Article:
At the end of each carriage was a samovar affording a continuous supply of hot water, night as well as day, serviced and policed on 12-hour shifts by generally daunting provodnitsas or provodniks, that is, by female and male attendants respectively. Our daytime provodnitsa was unexceptional in her lack of obvious jollity, but we grew fond of her and occasionally there would be a hint of a smile at the corners of her mouth, usually provoked by our foibles or incompetence. Enforced, protracted proximity to others, it is said, either draws you closer or leads to tension. Happily it was to draw us closer in carriage seven, including even our provodnitsa. The challenging toilets, one at each end of our carriage, further induced a sense of solidarity.

The first meal aboard was at 7pm and we were ready for it, not only to assuage our hunger but to provide a structured moment to the day. As was to prove the rule, our sliding cabin door was locked behind us by the provodnitsa. The restaurant car had a faded grandeur to it, but it was now difficult to imagine it lavish and inviting. Nor was the repast a thing of wonder. It was, as all the guidebooks warn, routine Russian fare. The sight of something recognizably edible, like a fried egg, would over time become a source of relief. But it was an agreeable opportunity to bond with the ‘22’. Unfortunately Annette was on a table with Hubert and Jean. Hubert was one of a number of practicing Christians on the trip, now retired and working part-time in a motorway petrol station outside Birmingham. He spoke modestly but often, unlike Jean, who merely furnished corroboratory detail for Hubert’s storied (like the time TV celebrity wrestler ‘Big Daddy’ stopped by for petrol). Meanwhile Chris, ex-army captain and another realizing a long-held ambition on the trip, began to sing, become bawdier and bawdier in the process.

Thursday 9 August: gaining access to a toilet – there were two per carriage – was not easy, washing once inside no easier, especially for those of us who played safe by substituting bottled for tap water. To complicate things further, both toilet doors were locked for several minutes before and after station halts to avoid waste being discharged onto the tracks near human habitation. I managed to sneak in minutes before breakfast was due at 9am. It felt as if we had been on the train for days. I settled to read Hosking, taking photos: of our cabins, corridor and predicament, as well as of scenes and objects hurrying by. Stoppages were usually brief, often a minute or two, but the longer ones of 15-20 minutes might release us onto platforms or trackside to haggle for vegetables, fruit or cakes from local vendors, a mix of old and middle-aged peasant women and younger, more cosmopolitan girls.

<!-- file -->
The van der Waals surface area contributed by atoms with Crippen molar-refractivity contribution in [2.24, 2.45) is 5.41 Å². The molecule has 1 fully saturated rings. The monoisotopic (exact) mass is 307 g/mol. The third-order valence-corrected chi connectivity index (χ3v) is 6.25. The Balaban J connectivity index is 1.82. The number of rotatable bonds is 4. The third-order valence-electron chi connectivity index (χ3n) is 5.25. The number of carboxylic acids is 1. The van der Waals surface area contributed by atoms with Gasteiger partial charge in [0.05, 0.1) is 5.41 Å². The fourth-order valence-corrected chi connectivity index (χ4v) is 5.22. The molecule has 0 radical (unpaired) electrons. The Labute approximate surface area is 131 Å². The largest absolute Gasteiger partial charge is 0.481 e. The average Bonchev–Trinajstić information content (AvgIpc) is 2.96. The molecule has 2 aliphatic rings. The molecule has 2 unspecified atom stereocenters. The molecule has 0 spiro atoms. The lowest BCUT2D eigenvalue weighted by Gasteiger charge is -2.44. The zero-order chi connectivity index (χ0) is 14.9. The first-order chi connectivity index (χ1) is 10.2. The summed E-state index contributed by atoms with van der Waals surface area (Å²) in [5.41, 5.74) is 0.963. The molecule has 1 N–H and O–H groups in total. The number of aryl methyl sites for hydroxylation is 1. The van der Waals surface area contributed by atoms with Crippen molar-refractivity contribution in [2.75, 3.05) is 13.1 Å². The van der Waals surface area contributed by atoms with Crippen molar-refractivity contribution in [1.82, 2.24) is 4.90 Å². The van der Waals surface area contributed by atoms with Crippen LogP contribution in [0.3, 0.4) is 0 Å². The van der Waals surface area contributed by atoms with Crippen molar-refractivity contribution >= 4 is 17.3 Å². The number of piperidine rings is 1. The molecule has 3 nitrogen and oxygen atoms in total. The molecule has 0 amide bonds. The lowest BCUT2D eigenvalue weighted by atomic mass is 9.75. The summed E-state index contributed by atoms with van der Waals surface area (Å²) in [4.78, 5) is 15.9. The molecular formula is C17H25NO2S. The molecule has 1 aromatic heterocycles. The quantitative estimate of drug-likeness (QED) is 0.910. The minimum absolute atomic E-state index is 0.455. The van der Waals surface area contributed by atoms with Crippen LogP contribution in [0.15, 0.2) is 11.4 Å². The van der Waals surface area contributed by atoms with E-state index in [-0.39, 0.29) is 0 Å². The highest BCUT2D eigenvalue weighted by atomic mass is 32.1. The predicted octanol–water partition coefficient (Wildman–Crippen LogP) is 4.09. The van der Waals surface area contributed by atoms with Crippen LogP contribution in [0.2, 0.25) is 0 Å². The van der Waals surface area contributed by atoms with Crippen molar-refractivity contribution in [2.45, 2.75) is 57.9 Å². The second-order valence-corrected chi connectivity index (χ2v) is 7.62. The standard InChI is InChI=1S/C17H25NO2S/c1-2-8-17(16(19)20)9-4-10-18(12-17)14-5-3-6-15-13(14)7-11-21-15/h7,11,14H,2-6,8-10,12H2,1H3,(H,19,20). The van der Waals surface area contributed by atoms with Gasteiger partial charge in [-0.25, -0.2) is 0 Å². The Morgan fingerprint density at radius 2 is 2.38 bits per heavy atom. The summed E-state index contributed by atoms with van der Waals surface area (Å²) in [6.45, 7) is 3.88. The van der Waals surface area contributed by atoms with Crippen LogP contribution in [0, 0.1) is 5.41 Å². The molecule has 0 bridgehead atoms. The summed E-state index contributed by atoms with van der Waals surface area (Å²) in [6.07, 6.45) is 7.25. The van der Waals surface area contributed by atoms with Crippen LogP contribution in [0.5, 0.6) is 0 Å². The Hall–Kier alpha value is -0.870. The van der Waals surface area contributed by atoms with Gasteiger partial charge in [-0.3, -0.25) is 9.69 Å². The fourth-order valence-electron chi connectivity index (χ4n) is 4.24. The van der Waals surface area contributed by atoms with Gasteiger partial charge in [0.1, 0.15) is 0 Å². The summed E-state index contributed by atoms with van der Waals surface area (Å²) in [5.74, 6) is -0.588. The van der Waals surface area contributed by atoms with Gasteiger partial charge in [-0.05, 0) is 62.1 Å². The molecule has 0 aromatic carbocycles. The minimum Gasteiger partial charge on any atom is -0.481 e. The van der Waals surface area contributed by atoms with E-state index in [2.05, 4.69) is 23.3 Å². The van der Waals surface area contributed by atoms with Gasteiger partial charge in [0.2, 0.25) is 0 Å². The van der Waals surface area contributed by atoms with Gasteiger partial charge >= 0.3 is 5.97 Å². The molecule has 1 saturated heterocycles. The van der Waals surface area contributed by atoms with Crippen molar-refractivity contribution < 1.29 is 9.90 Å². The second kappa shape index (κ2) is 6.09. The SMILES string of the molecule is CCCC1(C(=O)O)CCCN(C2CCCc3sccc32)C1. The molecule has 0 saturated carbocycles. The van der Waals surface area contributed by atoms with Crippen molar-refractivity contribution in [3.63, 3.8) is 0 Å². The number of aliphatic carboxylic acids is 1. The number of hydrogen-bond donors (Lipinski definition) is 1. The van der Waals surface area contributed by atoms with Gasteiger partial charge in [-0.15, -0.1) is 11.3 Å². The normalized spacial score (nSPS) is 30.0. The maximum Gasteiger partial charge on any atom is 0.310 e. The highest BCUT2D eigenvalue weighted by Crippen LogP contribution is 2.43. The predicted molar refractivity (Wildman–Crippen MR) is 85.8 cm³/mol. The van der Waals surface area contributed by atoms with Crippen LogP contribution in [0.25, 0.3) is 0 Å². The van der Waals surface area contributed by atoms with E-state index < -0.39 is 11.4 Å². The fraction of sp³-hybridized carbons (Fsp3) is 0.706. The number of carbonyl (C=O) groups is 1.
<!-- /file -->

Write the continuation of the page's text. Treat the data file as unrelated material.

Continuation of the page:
And so the first full day rattling through the Russian countryside passed by. We crossed the River Volga and by afternoon had started to traverse the Urals. Coinciding with our evening meal, just outside the city of Pervouralsk (meaning ‘first Ural’ and marking the site of the initial cast iron works in the area in 1727), and already 1777 kilometres from Moscow, we gathered in clusters round the windows to witness the Europe-Asia Border Obelisk flash by. And flash by it did, while I was adjusting my camera. We were now descending through the Urals and had left Europe for Asia. As we slept that night we entered Siberia. This was new territory.